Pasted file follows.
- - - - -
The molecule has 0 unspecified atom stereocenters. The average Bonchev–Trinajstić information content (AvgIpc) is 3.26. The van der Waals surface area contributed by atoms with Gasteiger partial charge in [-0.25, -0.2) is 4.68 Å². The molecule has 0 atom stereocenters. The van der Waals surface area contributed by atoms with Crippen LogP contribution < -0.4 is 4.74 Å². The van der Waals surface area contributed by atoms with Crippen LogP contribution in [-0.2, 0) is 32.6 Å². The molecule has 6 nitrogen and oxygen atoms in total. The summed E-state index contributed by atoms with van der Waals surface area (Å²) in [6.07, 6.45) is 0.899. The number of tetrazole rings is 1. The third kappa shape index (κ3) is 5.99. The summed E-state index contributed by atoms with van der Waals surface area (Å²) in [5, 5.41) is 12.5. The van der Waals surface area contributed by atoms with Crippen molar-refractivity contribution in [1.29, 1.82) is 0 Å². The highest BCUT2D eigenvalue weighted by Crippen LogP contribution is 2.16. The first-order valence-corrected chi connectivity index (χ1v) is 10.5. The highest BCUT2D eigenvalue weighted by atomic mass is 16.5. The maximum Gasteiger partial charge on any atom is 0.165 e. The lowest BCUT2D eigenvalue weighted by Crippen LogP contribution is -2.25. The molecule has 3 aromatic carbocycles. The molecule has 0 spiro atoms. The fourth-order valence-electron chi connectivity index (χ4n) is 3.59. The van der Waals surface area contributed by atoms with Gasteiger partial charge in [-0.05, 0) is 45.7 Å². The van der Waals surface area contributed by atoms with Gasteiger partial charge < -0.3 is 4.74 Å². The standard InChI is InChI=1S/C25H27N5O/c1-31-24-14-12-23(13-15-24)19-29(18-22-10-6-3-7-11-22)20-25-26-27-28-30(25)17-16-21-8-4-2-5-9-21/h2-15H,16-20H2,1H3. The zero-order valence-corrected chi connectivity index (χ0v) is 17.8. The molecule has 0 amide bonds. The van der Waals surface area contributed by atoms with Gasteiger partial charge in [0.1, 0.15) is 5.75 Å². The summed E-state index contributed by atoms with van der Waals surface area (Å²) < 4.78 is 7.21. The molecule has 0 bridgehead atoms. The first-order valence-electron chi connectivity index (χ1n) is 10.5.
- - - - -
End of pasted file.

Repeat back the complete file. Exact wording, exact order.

The molecule has 0 unspecified atom stereocenters. The average Bonchev–Trinajstić information content (AvgIpc) is 3.26. The van der Waals surface area contributed by atoms with Gasteiger partial charge in [-0.25, -0.2) is 4.68 Å². The molecule has 0 atom stereocenters. The van der Waals surface area contributed by atoms with Crippen LogP contribution < -0.4 is 4.74 Å². The van der Waals surface area contributed by atoms with Crippen LogP contribution in [-0.2, 0) is 32.6 Å². The molecule has 6 nitrogen and oxygen atoms in total. The summed E-state index contributed by atoms with van der Waals surface area (Å²) in [6.07, 6.45) is 0.899. The number of tetrazole rings is 1. The third kappa shape index (κ3) is 5.99. The summed E-state index contributed by atoms with van der Waals surface area (Å²) in [5, 5.41) is 12.5. The van der Waals surface area contributed by atoms with Crippen molar-refractivity contribution in [1.29, 1.82) is 0 Å². The highest BCUT2D eigenvalue weighted by Crippen LogP contribution is 2.16. The first-order valence-corrected chi connectivity index (χ1v) is 10.5. The highest BCUT2D eigenvalue weighted by atomic mass is 16.5. The maximum Gasteiger partial charge on any atom is 0.165 e. The lowest BCUT2D eigenvalue weighted by Crippen LogP contribution is -2.25. The molecule has 3 aromatic carbocycles. The molecule has 0 spiro atoms. The fourth-order valence-electron chi connectivity index (χ4n) is 3.59. The van der Waals surface area contributed by atoms with Gasteiger partial charge in [-0.05, 0) is 45.7 Å². The van der Waals surface area contributed by atoms with Gasteiger partial charge < -0.3 is 4.74 Å². The standard InChI is InChI=1S/C25H27N5O/c1-31-24-14-12-23(13-15-24)19-29(18-22-10-6-3-7-11-22)20-25-26-27-28-30(25)17-16-21-8-4-2-5-9-21/h2-15H,16-20H2,1H3. The zero-order valence-corrected chi connectivity index (χ0v) is 17.8. The molecule has 0 amide bonds. The van der Waals surface area contributed by atoms with Gasteiger partial charge in [0.1, 0.15) is 5.75 Å². The summed E-state index contributed by atoms with van der Waals surface area (Å²) < 4.78 is 7.21. The molecule has 0 bridgehead atoms. The first-order valence-electron chi connectivity index (χ1n) is 10.5.